Attention – Due To Allegations of Plagiarism, This Article Is Highly Suspect 
India’s premier medical institute, the All-India Institute of Medical Sciences, is still grappling with an acute shortage of corneas. Dr. Rajendra Prasad Centre for Ophthalmic Sciences at AIIMS currently has a waiting list of 250 to 300 top priority patients this month who are blind in both eyes and are young. Similarly, over three million people in India suffer from end-stage renal disease, yet only 2,500 people receive kidney transplants every year. Experts who held a brainstorming session on Saturday to find ways to bridge this yawning gap, found a two-pronged solution: a dose of awareness in the community and suitable amendments to the law governing human organ transplants.
The severe shortages which happen due to several reasons including religious belief and superstition leads to at least three things. Firstly it means that many people who need organ transplants, be it corneas or kidneys or any other suffer the consequences, be it perpetual blindness or a chronic death. Secondly, for those who receive transplants, the costs are prohibitive. Thirdly, because of shortages, rackets thrive in organs, especially kidneys for which India, among other is notorious.
Health care in India and globally is daily growing more expensive and it has always been a challenge to deal with these rising costs. Insurance has not penetrated large sections of the population and will not in the foreseeable further even if the industry expands and then not every one is insurable any way. Those who do not have insurance and fall sick. Lack of access to quality public health services and a rapidly growing unregulated private sector have led to a situation where an increasing number of people are getting trapped in debts or slipping into deeper poverty due to the expenses of hospitals. At the national level, at least 25% of hospitalized people are falling below the poverty line only as a result of hospital-related expenses.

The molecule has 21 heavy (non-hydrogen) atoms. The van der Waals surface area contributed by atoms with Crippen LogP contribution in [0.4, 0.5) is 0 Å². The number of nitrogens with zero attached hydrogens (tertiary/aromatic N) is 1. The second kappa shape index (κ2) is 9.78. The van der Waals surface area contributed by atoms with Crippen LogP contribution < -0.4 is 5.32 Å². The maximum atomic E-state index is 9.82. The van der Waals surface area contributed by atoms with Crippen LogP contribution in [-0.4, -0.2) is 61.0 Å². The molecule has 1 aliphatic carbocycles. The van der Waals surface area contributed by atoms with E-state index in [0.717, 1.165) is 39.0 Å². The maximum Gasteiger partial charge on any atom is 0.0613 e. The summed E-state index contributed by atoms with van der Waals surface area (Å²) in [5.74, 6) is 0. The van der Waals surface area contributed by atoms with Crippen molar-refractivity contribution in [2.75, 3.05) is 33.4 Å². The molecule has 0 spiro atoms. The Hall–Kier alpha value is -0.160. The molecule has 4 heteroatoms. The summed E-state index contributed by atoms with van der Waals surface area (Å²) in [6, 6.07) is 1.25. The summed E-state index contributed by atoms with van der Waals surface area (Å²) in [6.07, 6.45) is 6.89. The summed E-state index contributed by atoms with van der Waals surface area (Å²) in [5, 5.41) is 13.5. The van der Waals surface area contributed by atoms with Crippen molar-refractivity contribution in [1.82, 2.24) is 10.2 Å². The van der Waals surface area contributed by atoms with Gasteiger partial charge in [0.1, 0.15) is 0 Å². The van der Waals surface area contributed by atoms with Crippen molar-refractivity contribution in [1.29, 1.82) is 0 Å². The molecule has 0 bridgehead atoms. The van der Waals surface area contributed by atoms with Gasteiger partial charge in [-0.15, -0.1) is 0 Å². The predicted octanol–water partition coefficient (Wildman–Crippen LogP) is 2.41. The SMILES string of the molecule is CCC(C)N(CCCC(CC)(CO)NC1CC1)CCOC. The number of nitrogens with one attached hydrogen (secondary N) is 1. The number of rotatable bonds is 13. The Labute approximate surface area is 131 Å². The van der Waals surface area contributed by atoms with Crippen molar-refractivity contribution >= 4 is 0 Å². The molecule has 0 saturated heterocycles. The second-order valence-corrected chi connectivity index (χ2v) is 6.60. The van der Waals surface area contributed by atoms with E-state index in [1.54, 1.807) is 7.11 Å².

Considering that insurance is not going to be the complete answer and that meeting hospital expenses from out of pocket are increasingly pushing people into debt, it is time to do things differently. Considering that so much of health care is getting commercialized any way, it is time to adopt a practice that has just been introduced in India in a small way- the concept of reverse mortgage. Can reverse mortgage, which has thus far been introduced to provide a safe haven of housing for senior citizens be adapted to health. Yes. 

Reverse mortgage contracts in health can work for health care institutions, possibly corporate ones in the first place as they are usually the early adaptors. Such institutions can provide free or subsidized health care for individuals, who stipulate that on their death, they would donate their organs for transplant to those who would need it. This could be particularly tried out among senior citizens who are usually not insurable and to ensure that hospitals and clinics are not tied up by contracting to provide treatment to the young for decades. Of course adequate ethical and systems checks and guidelines need in place to ensure that clinical care is not compromised in the race to harvest organs for transplantation but with adequate regulation in place, reverse mortgage can provide a viable health care financing option for those who are not insurable and who would typically find the costs of treatment to be high. Such a route would provide health care for senior citizens; a regular supply of organs for transplant and some what ease the organ racket. An idea worth exploring and whose idea has come!

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